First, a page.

Residents fondly remember Southern Skillet: Roswell icon could soon be torn down



ROSWELL, Ga. – For Roswell, few locations are as much of an icon for old-town Roswell as the Southern Skillet restaurant. Despite the fact the restaurant closed in 2011, it still holds sentimentality for the residents who would eat there daily. The building is planned to be demolished this year to make way for a supermarket.

With its iconic frying pan logo, the Southern Skillet opened in 1980 at 1035 Alpharetta Street, just a stone’s throw from modern Canton Street and City Hall.

Almost since it opened, residents of Roswell would meet there on a daily basis. Since the restaurant closed in 2011 – just a few days after New Year's Day – the group of about 30 people moved to Slope’s BBQ on Crossville Road.

“We all regret it’s not still here,” said Jack Ridgeway, one of the members of the Skillet Folks, who meet every Friday at the barbecue joint. “What a great gathering place it was.”

Sitting at a long table in the back of Slopes and expanding as needed to adjoining tables, the Skillet Folks have recreated what life was like at the Skillet – every day they would all sit at a long table for breakfast and lunch and catch up on the local gossip and news.

“It was a great gathering place to find out what was going on,” said Roswell Judge Maurice Hilliard, a regular at the restaurant.

His wife, Joan, agreed.

“It was a great place to see each other,” she said. “It was a great gathering place after church on Sundays.”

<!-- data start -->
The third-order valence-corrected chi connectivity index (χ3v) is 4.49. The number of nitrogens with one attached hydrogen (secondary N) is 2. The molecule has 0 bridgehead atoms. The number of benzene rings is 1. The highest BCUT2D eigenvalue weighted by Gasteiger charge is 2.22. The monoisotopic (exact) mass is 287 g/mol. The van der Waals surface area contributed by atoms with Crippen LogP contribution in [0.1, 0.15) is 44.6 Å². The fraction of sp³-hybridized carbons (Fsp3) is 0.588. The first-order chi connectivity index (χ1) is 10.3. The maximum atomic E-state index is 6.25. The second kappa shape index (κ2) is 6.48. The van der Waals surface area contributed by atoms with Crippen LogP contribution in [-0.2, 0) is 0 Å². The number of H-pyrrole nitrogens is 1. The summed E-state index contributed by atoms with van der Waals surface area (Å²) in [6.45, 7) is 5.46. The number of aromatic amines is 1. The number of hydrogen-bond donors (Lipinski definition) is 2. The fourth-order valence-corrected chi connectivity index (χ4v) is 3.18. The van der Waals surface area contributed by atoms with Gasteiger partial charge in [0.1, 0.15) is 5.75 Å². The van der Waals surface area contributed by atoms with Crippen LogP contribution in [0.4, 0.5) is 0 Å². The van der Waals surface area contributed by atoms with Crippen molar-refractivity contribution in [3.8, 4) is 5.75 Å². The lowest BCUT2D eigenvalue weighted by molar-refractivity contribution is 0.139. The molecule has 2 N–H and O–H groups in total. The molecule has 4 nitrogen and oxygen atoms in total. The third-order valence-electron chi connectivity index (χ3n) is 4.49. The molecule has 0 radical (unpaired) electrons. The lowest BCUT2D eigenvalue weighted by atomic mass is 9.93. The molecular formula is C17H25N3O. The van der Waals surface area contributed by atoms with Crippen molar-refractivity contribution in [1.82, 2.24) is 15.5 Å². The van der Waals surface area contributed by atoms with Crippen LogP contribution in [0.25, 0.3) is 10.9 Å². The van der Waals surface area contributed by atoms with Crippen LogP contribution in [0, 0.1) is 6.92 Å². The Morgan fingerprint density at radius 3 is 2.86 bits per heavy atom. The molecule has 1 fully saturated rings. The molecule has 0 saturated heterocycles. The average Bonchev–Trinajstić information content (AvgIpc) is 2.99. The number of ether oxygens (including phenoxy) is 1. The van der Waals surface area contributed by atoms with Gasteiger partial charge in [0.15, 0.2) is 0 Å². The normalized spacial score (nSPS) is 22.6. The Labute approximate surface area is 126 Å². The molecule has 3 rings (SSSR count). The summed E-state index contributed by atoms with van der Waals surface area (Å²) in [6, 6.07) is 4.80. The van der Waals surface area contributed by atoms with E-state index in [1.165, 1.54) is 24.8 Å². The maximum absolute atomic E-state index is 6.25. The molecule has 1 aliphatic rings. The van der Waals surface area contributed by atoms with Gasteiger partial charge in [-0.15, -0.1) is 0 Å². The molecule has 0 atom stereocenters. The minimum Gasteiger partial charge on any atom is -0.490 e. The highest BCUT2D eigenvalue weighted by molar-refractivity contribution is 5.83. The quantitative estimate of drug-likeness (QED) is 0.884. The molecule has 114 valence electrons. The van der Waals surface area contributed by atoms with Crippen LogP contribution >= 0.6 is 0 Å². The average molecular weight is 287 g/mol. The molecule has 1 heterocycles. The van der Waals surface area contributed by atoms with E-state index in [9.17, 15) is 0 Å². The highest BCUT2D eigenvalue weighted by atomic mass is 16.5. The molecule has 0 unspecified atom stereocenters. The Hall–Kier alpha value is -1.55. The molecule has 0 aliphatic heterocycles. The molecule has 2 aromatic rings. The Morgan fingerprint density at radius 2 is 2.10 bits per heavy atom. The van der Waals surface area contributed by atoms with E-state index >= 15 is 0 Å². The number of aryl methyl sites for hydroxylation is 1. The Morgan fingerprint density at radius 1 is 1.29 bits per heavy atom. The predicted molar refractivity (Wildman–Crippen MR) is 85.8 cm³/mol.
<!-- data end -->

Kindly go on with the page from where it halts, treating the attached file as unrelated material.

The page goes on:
For 10 years, Jack Benson would hold a Christmas Party for the group at the Skillet. He still holds it, only now it takes place at the Roswell Masonic Lodge.

“It was like an old home,” Benson said. “Since they closed the Skillet, we’ve bounced around.”

For now, the group enjoys Slopes, which is another of Roswell’s staple restaurants.

“You always knew someone would be there,” said Lee Taylor. He and his wife, Wanda, played music every Friday night for years, often meeting the regulars during the day.

“It was Roswell’s hangout,” Taylor said. “When new people moved in, they could come in and feel like family.”

Penny Fonner waitressed at the Skillet for 27 years and got to know many of the regulars.

“It was an icon. Everybody thought it would be there forever,” she said. “It was a community of people, really. They’d do breakfast and some would stay and some would do errands and come back.”

Fonner found out the Southern Skillet was closing the weekend of New Year’s Eve 2011, just a few days before it finally shuttered its doors.

“I called to check in that we would be open and they told me Sunday [Jan. 2] would be our last day,” Fonner said. “My whole family, my daughter and her boyfriend all came over on Sunday to see everybody and say goodbye.”

The Skillet still stands close to the intersection of Green Street with Ga. 9, but its days are now numbered. While the structure may soon be gone, the community it inspired will continue on.

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